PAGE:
• Misaligned incentives and “short-termism” in private markets:  Short-term profit concerns, such as low-wage workforces and stock buybacks, negatively impacted productivity and reduced long-term investments, such as research and development (“R&D”) and new facilities.
  • Industrial policies adopted by allies and competitor nations:  Industrial policies adopted by the EU, Taiwan, South Korea, Singapore, and, China (especially), have hurt U.S. competitiveness.  As to geopolitical competitors, the 100-Day Report notes that China “stands out for its aggressive use of measures—many of which are well outside globally accepted fair trading practices—to stimulate domestic production and capture global market share in critical supply chains.”
  • Geographic concentration in global sourcing:  The search for low-cost production and intensive efforts to attract investment by other nations “has led to geographic concentrations of key supply chains in a few nations, increasing vulnerabilities for United States and global producers.”  As one example, the 100-Day Report notes that “China dominates the processing of strategic and critical materials, giving it de facto control over the flow of material through the supply chain.”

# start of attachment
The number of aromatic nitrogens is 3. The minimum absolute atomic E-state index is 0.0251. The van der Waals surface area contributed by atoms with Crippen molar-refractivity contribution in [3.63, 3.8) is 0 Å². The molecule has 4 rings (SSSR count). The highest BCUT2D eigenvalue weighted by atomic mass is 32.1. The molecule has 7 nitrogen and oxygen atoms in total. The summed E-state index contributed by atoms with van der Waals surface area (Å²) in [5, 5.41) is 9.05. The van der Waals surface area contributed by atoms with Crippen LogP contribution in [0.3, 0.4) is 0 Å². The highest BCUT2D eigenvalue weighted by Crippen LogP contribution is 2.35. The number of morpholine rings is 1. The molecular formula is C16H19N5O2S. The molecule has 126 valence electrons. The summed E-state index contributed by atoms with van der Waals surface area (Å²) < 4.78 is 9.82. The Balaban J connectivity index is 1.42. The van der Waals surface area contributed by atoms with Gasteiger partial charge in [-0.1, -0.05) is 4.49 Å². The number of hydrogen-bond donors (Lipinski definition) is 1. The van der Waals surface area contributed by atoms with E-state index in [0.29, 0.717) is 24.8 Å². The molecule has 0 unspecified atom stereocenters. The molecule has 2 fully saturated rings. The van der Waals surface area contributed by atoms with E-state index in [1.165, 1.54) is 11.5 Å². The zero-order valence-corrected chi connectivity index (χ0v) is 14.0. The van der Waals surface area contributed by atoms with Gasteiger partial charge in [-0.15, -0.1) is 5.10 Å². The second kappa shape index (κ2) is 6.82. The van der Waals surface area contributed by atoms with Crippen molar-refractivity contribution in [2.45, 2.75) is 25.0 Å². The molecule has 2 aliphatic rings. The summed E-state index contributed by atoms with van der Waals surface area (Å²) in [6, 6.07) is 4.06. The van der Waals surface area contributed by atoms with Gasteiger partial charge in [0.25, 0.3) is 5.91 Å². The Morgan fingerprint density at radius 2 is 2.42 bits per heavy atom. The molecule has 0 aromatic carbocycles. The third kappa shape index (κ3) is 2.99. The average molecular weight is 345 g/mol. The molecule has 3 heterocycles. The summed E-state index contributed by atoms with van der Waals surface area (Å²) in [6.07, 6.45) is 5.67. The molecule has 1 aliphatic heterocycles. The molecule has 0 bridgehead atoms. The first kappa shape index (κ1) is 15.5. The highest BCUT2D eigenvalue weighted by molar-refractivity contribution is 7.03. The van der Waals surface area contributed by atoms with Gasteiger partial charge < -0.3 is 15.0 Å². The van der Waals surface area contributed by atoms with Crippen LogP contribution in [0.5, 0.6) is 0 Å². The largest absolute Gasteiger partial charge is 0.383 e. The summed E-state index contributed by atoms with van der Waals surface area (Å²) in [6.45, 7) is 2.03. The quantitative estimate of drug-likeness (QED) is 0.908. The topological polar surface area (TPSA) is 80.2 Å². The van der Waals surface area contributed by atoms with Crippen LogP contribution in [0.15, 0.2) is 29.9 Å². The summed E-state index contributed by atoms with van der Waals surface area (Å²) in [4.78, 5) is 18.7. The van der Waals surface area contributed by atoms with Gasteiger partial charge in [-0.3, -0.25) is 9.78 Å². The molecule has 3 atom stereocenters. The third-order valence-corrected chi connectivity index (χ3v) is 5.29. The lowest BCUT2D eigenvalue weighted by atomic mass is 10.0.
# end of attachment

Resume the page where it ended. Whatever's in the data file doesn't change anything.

• Limited international coordination:  That the “United States cannot manufacture all needed products at home” and states that the United States “has not systematically focused on building international cooperative mechanisms to support supply chain resilience.”

The Report’s Executive Summary includes the following recommendations.

  • Rebuilding domestic production and innovation capabilities:  Public funding should be increased for investments in manufacturing and R&D related to the four critical products, including at least $50 billion to expand domestic manufacturing of semiconductors and other investments under the Biden Administration’s American Jobs Plan.  The Biden Administration also recommends: (1) the establishment of a Supply Chain Resilience Program at the Department of Commerce to “monitor, analyze, and forecast supply chain vulnerabilities and partner with industry, labor, and other stakeholders to strengthen resilience”; (2) the establishment of an interagency Defense Production Act (“DPA”) Action Group “to recommend ways to leverage the authorities of the DPA to strengthen supply chain resilience”; and (3) development of an Export-Import Bank Domestic Financing Program “to support the establishment and/or expansion of U.S. manufacturing facilities and infrastructure projects in the United States that would support U.S. exports.”